Eureka Nature

For posting information about natural history events in and around Eureka Springs, Arkansas.

Friday, July 28, 2006

Southbound Migration

It's already happening. The first signs were a Spotted Sandpiper, and the disappearing Orchard Orioles. The spotty was about three weeks ago, and I haven't seen any more, nor any othere shorebirds at Lake Leatherwood, but If someone were to travel to Centerton Fish Hatchery about forty miles west, they would probably find eight to ten species of southbound migrants. Send me a note if you want to make a trip. Another sign is the decline in common warblers. Blue-wings, Louisianas, and Kentuckys have all but disappeared. Many birds disperse after completing nesting. Some also molt, as several folks have asked what was up with their Cardinals, funny gray bald heads. It'll still be awhile before any winter residents show up, but I'm curious when the first southbound ducks will blow in.

This should be the beginning of a great time totake advantage of the new blind. Currently viewing is hampered by the amount of vegetation, lilies and whatnot, tho that can be attractve to the critters as cover. I'm still hoping for some rails to make an appearance, am actually surprised that I've never found one at Leatherwood. Especially given that I had a Sora land in a flower-bed at my house.

Wednesday, July 26, 2006

Native plants and hummers

Here's an interesting article on Native plants and wildlife, and some reflections on the state of yard plantings to attract birds.

Nature, hummingbird, ecology, bird banding

Friday, July 21, 2006

The White River threatened

Not in our area, but it does involve some of the most important habitat in the state.

The White River - Arkansas Wildlife Federation

Thursday, July 20, 2006

More inverts

I just got an email back from Herschel Rainey, one of our excellent Arkansas Naturalists, and the Author of "Snowmelt Timberdoodles", a collection of natural history essays that I found entrancing. Anyway, I'd sent him some questions about a couple of insects I'd seen at Leatherwood. So, a large dark blue Dragonfly is a Great Blue Skimmer, larger than the very common and paler blue Pondhawk, and a great wasp with no common name, a Pelucinid. This thing is really striking, and at first I'd thought a kind of Dragonfly, but couldn't find anything in the book vaguely like it.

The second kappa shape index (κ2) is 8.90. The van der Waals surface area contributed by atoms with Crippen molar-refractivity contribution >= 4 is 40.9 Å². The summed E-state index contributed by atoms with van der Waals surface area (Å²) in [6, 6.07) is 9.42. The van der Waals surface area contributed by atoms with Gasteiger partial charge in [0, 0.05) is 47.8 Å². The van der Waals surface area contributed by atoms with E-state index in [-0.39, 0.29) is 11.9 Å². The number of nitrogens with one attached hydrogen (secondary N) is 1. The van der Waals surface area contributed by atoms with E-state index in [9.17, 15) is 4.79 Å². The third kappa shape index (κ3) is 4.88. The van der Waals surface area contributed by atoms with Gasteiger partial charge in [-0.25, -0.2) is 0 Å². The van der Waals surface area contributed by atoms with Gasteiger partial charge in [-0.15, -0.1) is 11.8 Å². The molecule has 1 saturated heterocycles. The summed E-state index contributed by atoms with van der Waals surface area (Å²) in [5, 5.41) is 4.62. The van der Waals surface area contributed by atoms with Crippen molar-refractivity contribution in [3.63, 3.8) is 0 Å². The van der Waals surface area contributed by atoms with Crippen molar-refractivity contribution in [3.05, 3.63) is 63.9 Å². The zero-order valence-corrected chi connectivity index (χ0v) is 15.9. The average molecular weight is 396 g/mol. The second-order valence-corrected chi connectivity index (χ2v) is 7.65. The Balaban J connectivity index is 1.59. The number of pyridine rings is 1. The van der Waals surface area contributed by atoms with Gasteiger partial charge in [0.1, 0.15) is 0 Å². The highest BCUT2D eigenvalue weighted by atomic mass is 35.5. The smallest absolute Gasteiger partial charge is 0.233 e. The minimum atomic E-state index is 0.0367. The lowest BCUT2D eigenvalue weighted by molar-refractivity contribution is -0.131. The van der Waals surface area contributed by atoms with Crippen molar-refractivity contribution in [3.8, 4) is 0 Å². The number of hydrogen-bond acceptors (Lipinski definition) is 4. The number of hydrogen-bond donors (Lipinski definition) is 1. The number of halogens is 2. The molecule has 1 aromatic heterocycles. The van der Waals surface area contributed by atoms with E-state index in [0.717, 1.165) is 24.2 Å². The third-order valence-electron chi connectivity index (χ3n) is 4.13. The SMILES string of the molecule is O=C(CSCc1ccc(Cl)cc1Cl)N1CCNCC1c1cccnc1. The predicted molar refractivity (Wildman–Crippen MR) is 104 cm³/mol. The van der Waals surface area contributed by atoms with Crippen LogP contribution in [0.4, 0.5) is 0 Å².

A Tale of two Crows

A number of folks have asked me, "what's wrong with our crows, they sound funny?" Well they sound okay for a species called a Fish Crow, which differs from the usual American Crow that most of us grew up with. So, two species of crows, two differnt calls. The usual "caww, caww" is the American, and the higher pitched rubber-ducky-like "kee-kee" is the Fish. The next question is a vaiation on, why haven't I noticed thembefore, have they always been here? Well, no. They arrived in the last twenty years or so, and have become quite common in the summer. They are migratory, while the American version is here all year. Apparently they, the Fish, started out as a primarily coastal species, specialized for water habitats, and then they started following rivers inland. Up the Mississippi, up the Arkansas and the White, first to Beaver Lake, and then to nearby lakes like Leatherwood, and even more recently, into town. Study the range maps for each of them. They have to be pretty adaptable, and something must alsobe changing in the habitat, but I don't know what that factor is. According to David Sibley, before agricultural settlement crows were adapted to mixes of woodland and openings, which have become far more common as farming has spread, but (I'm guessing) The American crow must be more cold tolerant, ie, better able to find food and shelter in winter, and critically, after ice storms or deep snow events. Possibly a warming climate has favored the fish crows in some way.

When I see them both at Lake Leatherwood, they are usually in separate flocks, or pairs, and aren't often together, tho I haven't witnessed any actual conflict. The Ameicans are slightly larger and sleeker. The Fish crows sometimes give the impression of having bad hair days. Fish Crows also spread the feathers on their necks when they call, unlike the American.

Wednesday, July 19, 2006

Some local Dragonflies

Here are some dragonfly species that I've seen in the last couple of weeks.

Common Green Darner

Widow Skimmer

Common Whitetail

Eastern Pondhawk

Carolina Saddlebags - I couldn't find a site I liked for this one

Halloween Pennant

There are some others, but I haven't developed an eye for them yet.

Tuesday, July 18, 2006

Giant Swallowtail Butterflies

I did the bird count on Monday, since they were racing at Lake Leatherwood on Sunday morning. The birds were pretty good, except that I couldn't find a single Kentucky Warbler. There was a Worm-eating. But the big deal was two Giant Swallowtails, which I don't recall seeing there, or anywhere around here before. One down on the overgrown meadows on the Leatherwood trail, and one in the cabin area. For more info, click on the back link below the picture.